All entries for Wednesday 16 March 2005
March 16, 2005
Some stream of consciousness writing on equality of education provision:
I don’t think it’s easy or at all possible to say whether inequality in whatever form is ‘just’ or ‘unjust’. As things stand, there exists a gap in the quality of services provided by state and private schools. On average, private schools allow pupils to achieve academic results far above average as well as allowing personal growth through extracurricular activities.
Why does such a gap exist? Private schools have access to better teachers (though higher salaries) and more resources in the form of technology and learning materials. Private schools have smaller class sizes and there is an inherent culture of excellence; an environment which places great emphasis on achievement. Finally, such schools have selection criteria which (arguably) filter out those likely to perform below average.
How can this quality differential be resolved?
Firstly, we could abolish private schools all together, or introduce legislation which makes their financial state untenable e.g. by preventing such institutions from claiming charity status and receiving tax breaks. Demand for these schools exists as there is a deficiency in provision elsewhere. Their abolition is a gross manipulation of the market for education and would do nothing to raise the quality of existing schools. Quality will remain low at best and the system will need to absorb a huge number of new students.
Secondly, we could bring about convergence by simply improving state schools. If there were an easy solution to the problems faced, we would have seen its implementation years ago. Despite endless initiatives and growth in funding the quality gap persists. It’s said that bad policy breeds bad policy. Perhaps state provision places limits on how good the system can be, and efforts to improve it in its current state will be wholly ineffective. I reckon it’s impossible for the state to match services provided by schools relying on academic results for survival. The state system can provide below par services with no fear of demise in funding or demand. There are no real pressures to move towards greater efficiency and quality.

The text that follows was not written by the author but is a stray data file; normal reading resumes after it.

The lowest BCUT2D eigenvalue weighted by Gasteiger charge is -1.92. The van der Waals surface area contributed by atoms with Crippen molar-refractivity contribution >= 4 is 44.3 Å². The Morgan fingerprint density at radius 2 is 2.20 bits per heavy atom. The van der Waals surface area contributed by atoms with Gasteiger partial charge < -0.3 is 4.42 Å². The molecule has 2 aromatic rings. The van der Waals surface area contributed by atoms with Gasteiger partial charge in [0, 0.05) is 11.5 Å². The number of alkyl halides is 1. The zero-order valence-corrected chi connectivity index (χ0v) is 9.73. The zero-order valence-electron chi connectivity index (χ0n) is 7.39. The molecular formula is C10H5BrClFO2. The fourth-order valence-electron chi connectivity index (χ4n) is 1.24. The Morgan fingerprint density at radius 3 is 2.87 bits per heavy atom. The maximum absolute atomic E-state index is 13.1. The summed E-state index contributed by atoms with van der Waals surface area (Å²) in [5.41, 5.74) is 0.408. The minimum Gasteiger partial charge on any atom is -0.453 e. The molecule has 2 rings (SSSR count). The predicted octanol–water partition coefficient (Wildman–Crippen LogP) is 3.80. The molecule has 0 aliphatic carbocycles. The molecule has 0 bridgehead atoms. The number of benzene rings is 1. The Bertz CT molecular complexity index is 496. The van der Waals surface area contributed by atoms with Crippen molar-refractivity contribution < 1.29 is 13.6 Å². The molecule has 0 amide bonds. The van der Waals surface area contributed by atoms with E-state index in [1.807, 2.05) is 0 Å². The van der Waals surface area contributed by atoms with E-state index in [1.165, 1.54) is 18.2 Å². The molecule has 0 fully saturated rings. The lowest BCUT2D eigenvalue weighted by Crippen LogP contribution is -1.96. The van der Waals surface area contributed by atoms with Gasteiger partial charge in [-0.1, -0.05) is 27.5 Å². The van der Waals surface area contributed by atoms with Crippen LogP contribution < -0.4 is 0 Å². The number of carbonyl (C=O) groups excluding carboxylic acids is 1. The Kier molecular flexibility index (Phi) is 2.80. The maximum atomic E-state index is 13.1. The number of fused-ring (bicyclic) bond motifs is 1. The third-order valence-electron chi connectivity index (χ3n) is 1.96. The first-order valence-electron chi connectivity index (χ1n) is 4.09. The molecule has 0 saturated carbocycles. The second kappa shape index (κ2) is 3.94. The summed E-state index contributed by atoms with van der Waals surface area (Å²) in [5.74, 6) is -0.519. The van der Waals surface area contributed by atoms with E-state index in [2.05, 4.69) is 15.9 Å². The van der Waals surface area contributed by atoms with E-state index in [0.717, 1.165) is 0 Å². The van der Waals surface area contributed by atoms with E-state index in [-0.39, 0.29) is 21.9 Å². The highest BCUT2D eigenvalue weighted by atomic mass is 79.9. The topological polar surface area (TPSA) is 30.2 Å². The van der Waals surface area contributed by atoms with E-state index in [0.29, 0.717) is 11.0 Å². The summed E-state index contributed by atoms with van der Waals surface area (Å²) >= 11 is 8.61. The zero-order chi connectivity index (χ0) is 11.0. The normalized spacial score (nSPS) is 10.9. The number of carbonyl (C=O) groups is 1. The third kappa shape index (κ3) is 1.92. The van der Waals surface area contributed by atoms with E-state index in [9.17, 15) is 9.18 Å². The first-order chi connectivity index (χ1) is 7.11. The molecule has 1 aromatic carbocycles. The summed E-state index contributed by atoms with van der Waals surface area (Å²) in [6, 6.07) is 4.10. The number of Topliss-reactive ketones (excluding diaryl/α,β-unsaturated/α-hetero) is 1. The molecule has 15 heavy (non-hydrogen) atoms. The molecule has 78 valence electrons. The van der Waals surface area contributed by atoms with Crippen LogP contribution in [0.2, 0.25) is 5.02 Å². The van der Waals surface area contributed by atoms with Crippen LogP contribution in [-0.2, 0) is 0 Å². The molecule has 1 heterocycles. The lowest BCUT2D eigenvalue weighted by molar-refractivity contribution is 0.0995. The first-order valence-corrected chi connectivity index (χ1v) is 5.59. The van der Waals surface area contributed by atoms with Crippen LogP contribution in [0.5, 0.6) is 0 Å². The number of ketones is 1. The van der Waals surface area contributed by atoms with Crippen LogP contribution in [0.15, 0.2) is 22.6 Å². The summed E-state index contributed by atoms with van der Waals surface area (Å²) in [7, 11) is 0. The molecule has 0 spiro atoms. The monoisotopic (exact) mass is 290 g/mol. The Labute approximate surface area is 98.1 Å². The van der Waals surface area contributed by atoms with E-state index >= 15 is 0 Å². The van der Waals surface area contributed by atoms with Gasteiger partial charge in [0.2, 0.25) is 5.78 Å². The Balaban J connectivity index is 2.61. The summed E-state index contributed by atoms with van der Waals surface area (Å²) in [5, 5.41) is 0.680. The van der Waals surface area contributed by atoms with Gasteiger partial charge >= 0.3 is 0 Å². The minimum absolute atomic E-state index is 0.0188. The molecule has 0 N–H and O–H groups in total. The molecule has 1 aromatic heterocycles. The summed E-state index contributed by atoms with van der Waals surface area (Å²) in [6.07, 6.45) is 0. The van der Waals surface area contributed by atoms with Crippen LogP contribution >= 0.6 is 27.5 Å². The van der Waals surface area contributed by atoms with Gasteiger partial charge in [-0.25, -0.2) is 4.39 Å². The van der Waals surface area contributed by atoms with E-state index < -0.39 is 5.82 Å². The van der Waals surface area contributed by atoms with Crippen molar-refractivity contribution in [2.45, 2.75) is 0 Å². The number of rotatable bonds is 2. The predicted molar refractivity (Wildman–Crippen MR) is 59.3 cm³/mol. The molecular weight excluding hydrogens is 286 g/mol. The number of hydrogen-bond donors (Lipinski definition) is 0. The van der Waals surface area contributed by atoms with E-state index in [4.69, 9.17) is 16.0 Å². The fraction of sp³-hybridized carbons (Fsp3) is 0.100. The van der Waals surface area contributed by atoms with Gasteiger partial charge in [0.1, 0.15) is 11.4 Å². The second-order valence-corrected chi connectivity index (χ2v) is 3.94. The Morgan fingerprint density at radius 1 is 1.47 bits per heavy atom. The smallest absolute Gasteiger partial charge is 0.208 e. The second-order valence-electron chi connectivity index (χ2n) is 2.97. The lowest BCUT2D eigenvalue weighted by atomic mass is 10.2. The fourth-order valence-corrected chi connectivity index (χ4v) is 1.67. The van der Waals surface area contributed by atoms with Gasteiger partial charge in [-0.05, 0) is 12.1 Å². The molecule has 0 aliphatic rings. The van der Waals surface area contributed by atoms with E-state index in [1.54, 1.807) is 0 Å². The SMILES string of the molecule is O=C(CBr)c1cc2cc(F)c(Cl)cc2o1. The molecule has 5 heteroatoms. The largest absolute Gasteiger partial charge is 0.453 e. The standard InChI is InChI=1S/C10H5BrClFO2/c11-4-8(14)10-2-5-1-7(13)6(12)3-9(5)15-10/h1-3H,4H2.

Finally, we could explore alternatives to state provision of education. I’m wary of saying we should leave the whole process to market forces as education is key if there is to be any social mobility whatsoever. Education is one of those things I’d hate to see people do without. I don’t think the current quality differential is so large that those within the system will be denied opportunities available to others in the long run.
Even if it’s possible to match the private sector, given the blatant diminishing returns to capital, the process of raising funds would simply create more serious problems elsewhere. Greater funding though tax inevitably creates negative incentives at the limit, and reduces the country’s economic competitiveness. That’s without considering the non-existent political will to inflict further tax increases on the population and the numerous other institutions which face fiscal problems such as the NHS. Monetary constraints therefore prevent progress beyond a certain point.
To summarise, the possibilities available for creating ‘equality of opportunity’ are severely flawed. We must accept that inequality is here to say even if it’s not ideal. We should not consider equality as a goal to be worked towards. There is a clear trade off between equality and overall quality, market responsiveness and competitiveness. Earnest efforts to create a state system equal to that of the private sector will prove ineffective and will create problems elsewhere. I have no faith whatsoever in the government’s ability to consciously design a system which works as well as one motivated by market forces. The government should be happy with an 'adequate' system. If it wants real quality, it's going about things the wrong way.